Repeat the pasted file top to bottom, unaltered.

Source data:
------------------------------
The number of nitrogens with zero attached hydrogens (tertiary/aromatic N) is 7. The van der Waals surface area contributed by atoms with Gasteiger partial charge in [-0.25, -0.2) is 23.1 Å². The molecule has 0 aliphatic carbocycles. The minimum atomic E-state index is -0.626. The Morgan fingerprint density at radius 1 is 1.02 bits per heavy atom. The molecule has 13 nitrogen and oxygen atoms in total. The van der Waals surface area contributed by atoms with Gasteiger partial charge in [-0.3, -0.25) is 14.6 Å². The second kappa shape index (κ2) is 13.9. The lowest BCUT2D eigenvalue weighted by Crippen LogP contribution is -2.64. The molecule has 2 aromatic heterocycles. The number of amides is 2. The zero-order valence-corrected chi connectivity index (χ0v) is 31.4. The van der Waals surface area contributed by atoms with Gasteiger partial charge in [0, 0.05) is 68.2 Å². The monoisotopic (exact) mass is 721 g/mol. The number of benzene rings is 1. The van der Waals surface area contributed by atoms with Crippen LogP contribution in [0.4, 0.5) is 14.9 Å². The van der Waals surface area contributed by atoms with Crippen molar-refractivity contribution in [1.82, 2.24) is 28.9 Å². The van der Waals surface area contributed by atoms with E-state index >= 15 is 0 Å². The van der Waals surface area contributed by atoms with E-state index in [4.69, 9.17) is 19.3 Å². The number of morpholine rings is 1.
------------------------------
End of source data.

The number of nitrogens with zero attached hydrogens (tertiary/aromatic N) is 7. The van der Waals surface area contributed by atoms with Gasteiger partial charge in [-0.25, -0.2) is 23.1 Å². The molecule has 0 aliphatic carbocycles. The minimum atomic E-state index is -0.626. The Morgan fingerprint density at radius 1 is 1.02 bits per heavy atom. The molecule has 13 nitrogen and oxygen atoms in total. The van der Waals surface area contributed by atoms with Gasteiger partial charge in [-0.3, -0.25) is 14.6 Å². The second kappa shape index (κ2) is 13.9. The lowest BCUT2D eigenvalue weighted by Crippen LogP contribution is -2.64. The molecule has 2 aromatic heterocycles. The number of amides is 2. The zero-order valence-corrected chi connectivity index (χ0v) is 31.4. The van der Waals surface area contributed by atoms with Gasteiger partial charge in [0, 0.05) is 68.2 Å². The monoisotopic (exact) mass is 721 g/mol. The number of benzene rings is 1. The van der Waals surface area contributed by atoms with Crippen LogP contribution in [0.4, 0.5) is 14.9 Å². The van der Waals surface area contributed by atoms with Crippen molar-refractivity contribution in [1.82, 2.24) is 28.9 Å². The van der Waals surface area contributed by atoms with E-state index >= 15 is 0 Å². The van der Waals surface area contributed by atoms with E-state index in [4.69, 9.17) is 19.3 Å². The number of morpholine rings is 1.